Oracle VM VirtualBox is an industrial-strength open source virtualisation tool that makes it easy to create virtual machines (VMs), simulated computers that run on your PC but act as though they were separate systems. It's a powerful capability that has many different applications.
If you'd like a closer look at Windows 8 before you upgrade, for instance, then you could install Microsoft's latest in a VM, then access it in a window on your XP or Vista desktop.
Or maybe you've upgraded to Windows 8 and find a favourite old app doesn't work any more? Create a Windows XP VM and you might be able to run it again.
VirtualBox can also be a useful security tool: if you download and test apps in a VM, then any malware you might encounter will be isolated from your main system.
And it's the perfect choice if you want to try out another operating system with the minimum of hassle. Right now you can install Google Chrome OS, all the mainstream Linux variants (2.4 and 2.6), OpenBSD, OS/2, ReactOS, SkyOS, DOS, and just about every version of Windows there's ever been. (Of course you'll need to have the system discs to hand.)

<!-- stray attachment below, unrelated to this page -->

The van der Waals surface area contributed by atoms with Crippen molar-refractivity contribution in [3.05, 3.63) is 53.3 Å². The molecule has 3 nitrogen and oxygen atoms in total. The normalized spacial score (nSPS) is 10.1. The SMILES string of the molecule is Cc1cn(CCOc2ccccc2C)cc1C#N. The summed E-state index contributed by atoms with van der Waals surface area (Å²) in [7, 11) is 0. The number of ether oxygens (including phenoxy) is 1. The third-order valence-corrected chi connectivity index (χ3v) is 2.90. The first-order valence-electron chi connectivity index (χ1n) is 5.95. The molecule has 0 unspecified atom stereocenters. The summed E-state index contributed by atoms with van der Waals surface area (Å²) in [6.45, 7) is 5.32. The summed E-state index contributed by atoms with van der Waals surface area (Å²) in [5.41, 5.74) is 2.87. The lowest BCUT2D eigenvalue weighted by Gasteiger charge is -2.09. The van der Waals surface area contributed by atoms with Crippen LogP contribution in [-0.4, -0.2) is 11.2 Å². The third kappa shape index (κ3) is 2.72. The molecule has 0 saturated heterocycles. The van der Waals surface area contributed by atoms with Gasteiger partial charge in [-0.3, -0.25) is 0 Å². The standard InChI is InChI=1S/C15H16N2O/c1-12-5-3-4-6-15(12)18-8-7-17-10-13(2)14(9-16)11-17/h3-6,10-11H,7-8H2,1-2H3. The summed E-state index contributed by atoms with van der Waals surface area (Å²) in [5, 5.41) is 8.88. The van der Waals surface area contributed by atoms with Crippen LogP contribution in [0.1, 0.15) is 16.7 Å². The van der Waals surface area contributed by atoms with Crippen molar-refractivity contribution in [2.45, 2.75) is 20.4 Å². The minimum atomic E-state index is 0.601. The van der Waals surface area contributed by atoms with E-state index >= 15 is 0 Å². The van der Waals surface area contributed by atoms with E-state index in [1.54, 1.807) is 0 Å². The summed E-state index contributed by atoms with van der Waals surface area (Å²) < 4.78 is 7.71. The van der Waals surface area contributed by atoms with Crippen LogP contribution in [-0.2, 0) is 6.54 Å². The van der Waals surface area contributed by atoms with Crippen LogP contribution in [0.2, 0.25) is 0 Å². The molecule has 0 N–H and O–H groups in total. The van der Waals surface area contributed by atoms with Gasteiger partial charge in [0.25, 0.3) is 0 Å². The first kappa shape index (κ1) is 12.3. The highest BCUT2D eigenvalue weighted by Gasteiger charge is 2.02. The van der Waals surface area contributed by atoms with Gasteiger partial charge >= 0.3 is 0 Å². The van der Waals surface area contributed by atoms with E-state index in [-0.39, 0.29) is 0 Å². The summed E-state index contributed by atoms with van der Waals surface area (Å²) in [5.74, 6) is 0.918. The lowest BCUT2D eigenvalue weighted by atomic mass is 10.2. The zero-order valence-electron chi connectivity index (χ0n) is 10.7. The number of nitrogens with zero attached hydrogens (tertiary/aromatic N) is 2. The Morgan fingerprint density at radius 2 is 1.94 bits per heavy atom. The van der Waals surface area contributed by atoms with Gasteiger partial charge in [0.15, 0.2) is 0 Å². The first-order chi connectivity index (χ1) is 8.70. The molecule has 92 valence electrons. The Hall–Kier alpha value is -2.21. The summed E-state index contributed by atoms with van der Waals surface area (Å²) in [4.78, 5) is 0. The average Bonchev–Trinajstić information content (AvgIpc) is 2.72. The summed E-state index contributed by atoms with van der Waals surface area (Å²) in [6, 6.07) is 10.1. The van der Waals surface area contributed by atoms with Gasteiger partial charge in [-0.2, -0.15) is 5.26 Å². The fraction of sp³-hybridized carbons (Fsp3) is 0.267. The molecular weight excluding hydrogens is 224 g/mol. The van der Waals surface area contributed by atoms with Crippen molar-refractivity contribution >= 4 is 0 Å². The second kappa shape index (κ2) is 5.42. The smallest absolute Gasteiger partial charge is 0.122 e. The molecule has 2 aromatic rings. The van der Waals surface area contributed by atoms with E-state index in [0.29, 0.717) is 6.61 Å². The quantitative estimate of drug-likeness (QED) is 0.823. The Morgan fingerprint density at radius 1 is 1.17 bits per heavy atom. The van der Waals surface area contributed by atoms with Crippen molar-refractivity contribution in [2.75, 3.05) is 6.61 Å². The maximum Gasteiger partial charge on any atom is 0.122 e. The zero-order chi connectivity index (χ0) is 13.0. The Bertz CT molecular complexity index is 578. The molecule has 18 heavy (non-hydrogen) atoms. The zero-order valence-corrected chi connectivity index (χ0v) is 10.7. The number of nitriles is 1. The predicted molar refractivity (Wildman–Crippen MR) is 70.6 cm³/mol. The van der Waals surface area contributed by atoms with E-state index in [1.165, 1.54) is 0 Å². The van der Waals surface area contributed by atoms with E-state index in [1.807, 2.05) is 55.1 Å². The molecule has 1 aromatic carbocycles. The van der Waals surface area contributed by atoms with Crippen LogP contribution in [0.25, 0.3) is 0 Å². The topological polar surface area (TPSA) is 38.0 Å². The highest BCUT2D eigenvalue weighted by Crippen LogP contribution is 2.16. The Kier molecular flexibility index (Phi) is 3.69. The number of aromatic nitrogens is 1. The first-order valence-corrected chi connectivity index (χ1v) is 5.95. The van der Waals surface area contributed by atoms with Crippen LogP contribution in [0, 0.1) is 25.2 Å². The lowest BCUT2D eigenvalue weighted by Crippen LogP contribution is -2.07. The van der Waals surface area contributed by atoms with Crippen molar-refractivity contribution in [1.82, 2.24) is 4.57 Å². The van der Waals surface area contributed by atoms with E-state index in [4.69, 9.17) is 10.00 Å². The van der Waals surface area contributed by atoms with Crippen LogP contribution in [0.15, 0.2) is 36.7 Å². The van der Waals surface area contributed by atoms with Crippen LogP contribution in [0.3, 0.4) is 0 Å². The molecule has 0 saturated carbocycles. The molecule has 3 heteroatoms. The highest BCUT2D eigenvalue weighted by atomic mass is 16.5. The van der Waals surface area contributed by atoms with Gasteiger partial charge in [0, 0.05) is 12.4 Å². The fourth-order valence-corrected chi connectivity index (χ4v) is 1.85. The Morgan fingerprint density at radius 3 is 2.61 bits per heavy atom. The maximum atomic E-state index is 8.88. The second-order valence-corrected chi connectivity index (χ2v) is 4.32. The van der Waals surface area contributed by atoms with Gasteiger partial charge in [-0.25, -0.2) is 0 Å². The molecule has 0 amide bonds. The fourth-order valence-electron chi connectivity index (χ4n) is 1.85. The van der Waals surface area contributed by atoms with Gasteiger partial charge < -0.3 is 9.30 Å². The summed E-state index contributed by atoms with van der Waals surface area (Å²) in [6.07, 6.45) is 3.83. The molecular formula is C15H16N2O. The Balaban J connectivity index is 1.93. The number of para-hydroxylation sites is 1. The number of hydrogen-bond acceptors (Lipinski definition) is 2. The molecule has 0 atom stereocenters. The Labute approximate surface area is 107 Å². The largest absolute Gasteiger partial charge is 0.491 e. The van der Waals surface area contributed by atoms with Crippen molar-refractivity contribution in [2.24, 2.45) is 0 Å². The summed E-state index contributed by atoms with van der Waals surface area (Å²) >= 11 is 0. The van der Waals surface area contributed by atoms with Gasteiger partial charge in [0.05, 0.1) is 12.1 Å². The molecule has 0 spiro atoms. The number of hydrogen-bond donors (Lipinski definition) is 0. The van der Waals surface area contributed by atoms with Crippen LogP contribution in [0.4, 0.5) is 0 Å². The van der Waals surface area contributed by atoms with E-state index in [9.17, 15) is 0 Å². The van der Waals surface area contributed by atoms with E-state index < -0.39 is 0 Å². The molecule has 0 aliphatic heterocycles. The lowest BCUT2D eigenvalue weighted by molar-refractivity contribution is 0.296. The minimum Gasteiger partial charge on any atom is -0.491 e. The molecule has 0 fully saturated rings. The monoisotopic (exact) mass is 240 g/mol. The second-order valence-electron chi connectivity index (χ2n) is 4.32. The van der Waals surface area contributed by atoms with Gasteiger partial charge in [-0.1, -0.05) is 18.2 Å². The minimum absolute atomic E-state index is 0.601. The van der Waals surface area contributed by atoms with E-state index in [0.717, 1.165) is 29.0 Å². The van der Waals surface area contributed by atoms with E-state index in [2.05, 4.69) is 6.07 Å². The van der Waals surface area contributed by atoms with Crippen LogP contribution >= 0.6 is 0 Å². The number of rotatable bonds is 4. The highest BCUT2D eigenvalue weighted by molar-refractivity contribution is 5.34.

VirtualBox 4 included an interface redesign, making it easier to view and manage your virtual machines. VM displays can now be scaled, so you can reduce a window size by half (for instance) and still see everything that's going on. The ability to limit a VM's CPU and IO time means the program will be less of a drain on your system's resources, and there are a host of other performance optimisations and bug fixes available.
What's new in VirtualBox 5.2.18 (see changelog for more)?
- VMM: See user manual.
- VMM: fix loading with recent binutils and self-built versions of VirtualBox (bug #17851)
- NAT: fix --nataliasmode sameports which is a valid setting (bug #13000)
- VRDP: fixed VM process termination on RDP client disconnect if 3D is enabled for the virtual machine